LVDT linear position sensors offer significant mechanical life for industrial process control and factory automation systems.
The LVDT linear position sensor can operate successfully over a wide range of temperatures, depending upon its design and the application in which it is operating. While the output of the LVDT linear position sensor is not immune to temperature variation, proper design and construction for environmental effects can produce a sensor that provides a relatively stable, highly linear output over a wide temperature range. Depending upon materials and construction techniques, modern LVDT linear position sensors can be built to withstand temperature extremes from -195 to +600 °C.
In general, the stability of the LVDT output is adequate for many applications without specific concern about temperature effects. This is especially true when the LVDT is used in laboratory and industrial plant environments. On the other hand, temperature effects are generally significant in aircraft and military applications, and in certain specific industrial uses with extreme environment conditions that affect temperature.
The typical maximum operating temperature of an AC-operated LVDT is 150 °C. Hermetically sealed sensors, with housings constructed entirely of stainless steel, can operate reliably in temperatures as high as 200 °C (see Figure 1).
For applications where sensors must operate in extreme temperatures, the sensing element of an AC-operated LVDT is segregated from the electronic circuitry. Connected by long cables up to 31 meters (100 feet), AC-operated LVDTs work with remotely located electronics that power the sensors, amplify, and demodulate their output. Output is then displayed on a suitable readout and/or input to a computer-based data acquisition system for statistical process control, or automated process control.
The DC-operated LVDT, on the other hand, is limited by the properties of the materials in the electronic signal- conditioning module that is contained within the sensor. DC-LVDTs typically operate at temperatures from –40 to 125 °C.
Ambient temperature variations, if great enough, affect LVDT characteristics in either or both of these ways:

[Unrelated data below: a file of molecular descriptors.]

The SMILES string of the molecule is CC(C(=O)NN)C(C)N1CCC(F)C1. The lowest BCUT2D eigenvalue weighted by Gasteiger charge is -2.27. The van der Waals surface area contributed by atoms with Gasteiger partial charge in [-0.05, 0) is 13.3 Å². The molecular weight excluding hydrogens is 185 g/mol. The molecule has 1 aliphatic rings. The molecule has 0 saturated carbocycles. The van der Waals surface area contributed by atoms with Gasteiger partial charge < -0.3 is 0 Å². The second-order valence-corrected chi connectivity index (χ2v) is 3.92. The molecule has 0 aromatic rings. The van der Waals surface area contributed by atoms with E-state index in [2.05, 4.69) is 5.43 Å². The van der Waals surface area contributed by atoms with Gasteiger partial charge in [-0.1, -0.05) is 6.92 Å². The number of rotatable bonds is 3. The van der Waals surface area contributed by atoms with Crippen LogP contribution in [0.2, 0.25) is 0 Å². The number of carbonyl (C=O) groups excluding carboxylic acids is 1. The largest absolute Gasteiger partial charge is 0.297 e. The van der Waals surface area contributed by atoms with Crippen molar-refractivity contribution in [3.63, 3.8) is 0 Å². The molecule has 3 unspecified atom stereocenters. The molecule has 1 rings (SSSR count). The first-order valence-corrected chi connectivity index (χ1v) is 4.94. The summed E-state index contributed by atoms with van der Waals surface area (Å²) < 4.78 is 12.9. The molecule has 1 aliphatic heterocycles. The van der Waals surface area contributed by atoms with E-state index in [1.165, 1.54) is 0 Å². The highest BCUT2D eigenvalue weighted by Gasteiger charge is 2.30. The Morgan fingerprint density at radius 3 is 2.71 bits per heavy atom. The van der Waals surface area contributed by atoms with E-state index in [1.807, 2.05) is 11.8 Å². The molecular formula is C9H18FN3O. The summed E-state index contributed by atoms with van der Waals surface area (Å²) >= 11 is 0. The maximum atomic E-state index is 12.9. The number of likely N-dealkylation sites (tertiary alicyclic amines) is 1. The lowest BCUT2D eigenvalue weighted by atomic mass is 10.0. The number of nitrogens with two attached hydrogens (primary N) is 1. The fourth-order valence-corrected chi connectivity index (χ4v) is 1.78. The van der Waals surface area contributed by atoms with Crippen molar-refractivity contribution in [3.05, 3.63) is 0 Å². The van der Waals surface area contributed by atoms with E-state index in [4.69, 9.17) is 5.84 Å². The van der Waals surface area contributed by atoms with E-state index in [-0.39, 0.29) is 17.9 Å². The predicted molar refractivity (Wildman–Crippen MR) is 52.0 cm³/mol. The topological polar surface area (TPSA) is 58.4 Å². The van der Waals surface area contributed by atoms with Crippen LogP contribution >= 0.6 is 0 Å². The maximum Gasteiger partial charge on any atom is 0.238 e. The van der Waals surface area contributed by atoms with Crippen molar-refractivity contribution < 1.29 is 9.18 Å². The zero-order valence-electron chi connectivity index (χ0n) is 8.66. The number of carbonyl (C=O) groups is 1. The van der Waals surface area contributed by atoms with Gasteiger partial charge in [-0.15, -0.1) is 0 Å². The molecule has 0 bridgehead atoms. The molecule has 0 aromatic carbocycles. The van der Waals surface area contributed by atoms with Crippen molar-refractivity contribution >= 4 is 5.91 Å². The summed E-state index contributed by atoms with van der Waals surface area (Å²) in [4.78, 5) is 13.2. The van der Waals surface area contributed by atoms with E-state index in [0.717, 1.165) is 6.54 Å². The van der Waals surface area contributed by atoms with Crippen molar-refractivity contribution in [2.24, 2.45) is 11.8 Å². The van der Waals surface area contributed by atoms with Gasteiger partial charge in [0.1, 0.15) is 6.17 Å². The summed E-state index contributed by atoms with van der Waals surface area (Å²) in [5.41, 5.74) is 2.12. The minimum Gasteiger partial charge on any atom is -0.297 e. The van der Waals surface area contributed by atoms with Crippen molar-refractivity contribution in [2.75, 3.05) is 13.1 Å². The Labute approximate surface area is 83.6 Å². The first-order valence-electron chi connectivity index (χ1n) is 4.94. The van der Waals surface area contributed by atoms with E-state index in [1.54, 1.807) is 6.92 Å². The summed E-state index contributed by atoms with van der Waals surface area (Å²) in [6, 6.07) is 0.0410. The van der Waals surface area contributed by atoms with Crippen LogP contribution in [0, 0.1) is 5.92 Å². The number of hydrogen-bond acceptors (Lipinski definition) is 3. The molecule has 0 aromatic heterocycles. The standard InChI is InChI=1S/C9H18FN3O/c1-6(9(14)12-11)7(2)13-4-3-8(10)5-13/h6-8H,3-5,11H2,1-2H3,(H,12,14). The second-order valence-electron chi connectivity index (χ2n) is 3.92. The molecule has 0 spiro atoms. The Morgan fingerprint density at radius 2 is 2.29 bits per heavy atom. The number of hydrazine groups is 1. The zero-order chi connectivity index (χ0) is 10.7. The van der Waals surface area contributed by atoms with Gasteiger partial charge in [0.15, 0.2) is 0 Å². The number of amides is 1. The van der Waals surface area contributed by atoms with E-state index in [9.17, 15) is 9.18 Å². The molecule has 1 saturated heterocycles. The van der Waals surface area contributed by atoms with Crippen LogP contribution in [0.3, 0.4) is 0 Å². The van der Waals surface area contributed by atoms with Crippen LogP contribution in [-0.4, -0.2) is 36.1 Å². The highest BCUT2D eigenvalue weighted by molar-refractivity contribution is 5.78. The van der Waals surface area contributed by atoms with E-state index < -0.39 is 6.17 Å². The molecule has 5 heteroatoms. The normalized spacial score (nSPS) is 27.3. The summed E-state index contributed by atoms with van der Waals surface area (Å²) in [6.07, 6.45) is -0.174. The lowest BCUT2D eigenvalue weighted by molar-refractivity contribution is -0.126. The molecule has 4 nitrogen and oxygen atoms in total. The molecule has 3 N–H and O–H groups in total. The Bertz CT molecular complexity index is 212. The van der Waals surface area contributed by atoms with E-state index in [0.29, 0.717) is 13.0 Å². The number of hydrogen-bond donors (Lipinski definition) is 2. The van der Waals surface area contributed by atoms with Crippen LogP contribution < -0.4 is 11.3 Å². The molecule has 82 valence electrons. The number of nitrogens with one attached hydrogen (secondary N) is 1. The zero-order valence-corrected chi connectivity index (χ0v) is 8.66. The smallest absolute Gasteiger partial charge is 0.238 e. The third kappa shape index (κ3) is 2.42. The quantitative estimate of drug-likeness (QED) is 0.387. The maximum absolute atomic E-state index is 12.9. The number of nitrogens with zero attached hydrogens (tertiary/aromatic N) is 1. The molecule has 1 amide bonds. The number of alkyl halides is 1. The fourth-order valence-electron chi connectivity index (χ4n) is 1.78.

1) The sensitivity, or change in output voltage for a unit core displacement, may increase or decrease. This is equivalent to an error produced by multiplying the calibrated output signal value by a scale factor that is slightly larger or smaller than unity.
2) The actual core null or zero position may shift in one direction or the other by a distance that is the same when measured at any position within the range. This effect is equivalent to an error produced by adding or subtracting a small constant to or from the calibrated output signal value — an effect commonly referred to as zero-shift error. This kind of error does not affect sensitivity (volts out per unit core travel).
A rise in ambient temperature with a resultant rise in LVDT temperature increases the resistance of the copper wire used in the primary and secondary coils of the LVDT. The most direct consequence of this increased resistance, particularly at lower frequencies, is an increase in primary impedance, with an associated reduction in primary current. This, in turn, affects output and sensitivity levels. This resistance change results in errors similar to 1) above.
Resistance variations in the secondary circuit are not an important factor if a high-impedance load is used, but will factor into power transfer for a low-impedance load. For example, a change in secondary resistance of +50% would result in a voltage output decrease of approximately 1%, if the load impedance to secondary resistance ratio is 50 to 1.
Temperature or temperature variation can affect the output signal of the LVDT in two ways: mechanical expansion and change in electrical properties. Mechanical expansion causes relative motion between the LVDT core and the LVDT windings, with the net effect being a false core motion signal that produces a zero-shift error. Changes in the electrical properties of the LVDT caused by effectively changing its primary input current or magnetic properties of the core materials produces a scale-factor change or span-shift error. Both temperature effects must be considered separately when attempting to use LVDTs in high-temperature areas or when attempting to compensate for temperature effects.